It is difficult to describe the enormous changes which have taken place in journal publishing over the 20 years Colorectal Disease has been a journal title.
Way back then the essential editors’ items of equipment were a tobacco pipe, a red pencil and very strong arms to carry reams of paper submissions for editing. Now of course there are sophisticated electronic systems for handling papers and the work of an editor can be carried out anywhere in the world and at any time. There are referee and editor metrics to objectively assess timeliness and quality so there is no hiding.
Some 850 submissions are made to the journal every year of which around 600 are original articles. The acceptance rate for these is only 15%. Now we publish systematic reviews rather than straight narratives and case reports have disappeared because of their adverse effect on citations.
When the journal first started out the submissions were largely from the UK but now Colorectal Disease is truly international. The development of colorectal surgery as a specialty and the success of the ESCP has created a rising demand for a peer reviewed journal for Europe to rival DCR. The further subspecialisation within colorectal surgery has meant that we now have a team of editors with a specialist interest to allow for the best choice of reviewers and a high quality review process.
There are already automated plagiarism checks on every article submitted, and it is likely that AI will play an increasing role in assessment including, for example, a statistics usage screen before they are sent to reviewers. In these ways we hope that editors will be able to better fulfil one of their prime responsibilities, namely to ensure that we publish the truth without fear or favour, as outlined in the Committee on Publishing Ethics guidance.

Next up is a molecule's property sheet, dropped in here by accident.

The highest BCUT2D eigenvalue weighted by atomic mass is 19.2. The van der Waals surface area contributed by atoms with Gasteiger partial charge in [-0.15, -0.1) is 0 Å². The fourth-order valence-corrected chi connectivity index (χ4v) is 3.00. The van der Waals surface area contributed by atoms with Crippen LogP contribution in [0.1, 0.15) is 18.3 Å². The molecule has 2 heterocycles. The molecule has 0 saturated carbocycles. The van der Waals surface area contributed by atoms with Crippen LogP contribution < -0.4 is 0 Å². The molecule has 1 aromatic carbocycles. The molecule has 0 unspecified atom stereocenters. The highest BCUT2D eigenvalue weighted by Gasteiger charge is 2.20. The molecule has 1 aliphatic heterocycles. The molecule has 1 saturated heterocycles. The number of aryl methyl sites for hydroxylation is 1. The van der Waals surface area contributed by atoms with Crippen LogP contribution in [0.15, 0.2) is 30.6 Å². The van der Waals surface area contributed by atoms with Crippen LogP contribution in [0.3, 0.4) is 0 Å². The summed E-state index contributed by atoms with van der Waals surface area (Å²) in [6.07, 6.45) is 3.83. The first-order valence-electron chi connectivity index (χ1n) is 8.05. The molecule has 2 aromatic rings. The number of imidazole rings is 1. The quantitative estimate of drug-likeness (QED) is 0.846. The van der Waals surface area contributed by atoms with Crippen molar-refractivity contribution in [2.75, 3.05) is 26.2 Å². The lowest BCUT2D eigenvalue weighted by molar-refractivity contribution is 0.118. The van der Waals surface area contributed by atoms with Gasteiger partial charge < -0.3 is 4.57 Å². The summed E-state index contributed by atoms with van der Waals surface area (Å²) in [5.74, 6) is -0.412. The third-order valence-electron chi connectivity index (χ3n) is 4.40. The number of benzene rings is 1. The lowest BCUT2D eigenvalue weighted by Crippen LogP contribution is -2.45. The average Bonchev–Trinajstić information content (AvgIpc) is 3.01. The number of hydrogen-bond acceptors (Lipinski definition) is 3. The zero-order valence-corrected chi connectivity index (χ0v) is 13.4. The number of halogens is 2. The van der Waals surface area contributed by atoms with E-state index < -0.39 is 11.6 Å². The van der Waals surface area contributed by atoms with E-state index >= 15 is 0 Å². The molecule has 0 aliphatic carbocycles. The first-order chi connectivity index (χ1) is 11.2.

As medicine and surgery have become more complex and regulated, national and international societies have drawn up evidence based best practice and guidelines for both the publication of trials and surgical treatments. These have now become part of our publishing remit.
Social media are also having an increasing impact on our authors and readership. There is pressure to use it to drive citations and interest as the paper journal format gives way to digital only publishing, with electronic tables of content alerts reminding us that the journal is there. This digital world will be a very busy distracting space and Visual abstracts will be another way in which we will be trying to catch the reader’s attention.
Editors are under public scrutiny and the Impact factor is the measure by which success is judged, and twenty years on it is slowly rising. There is a healthy submission rate, we have a terrific editorial team, and a steadily improving quality of papers and their authors.
We hope you have downloaded your Colorectal Disease App to keep up.
Editor in Chief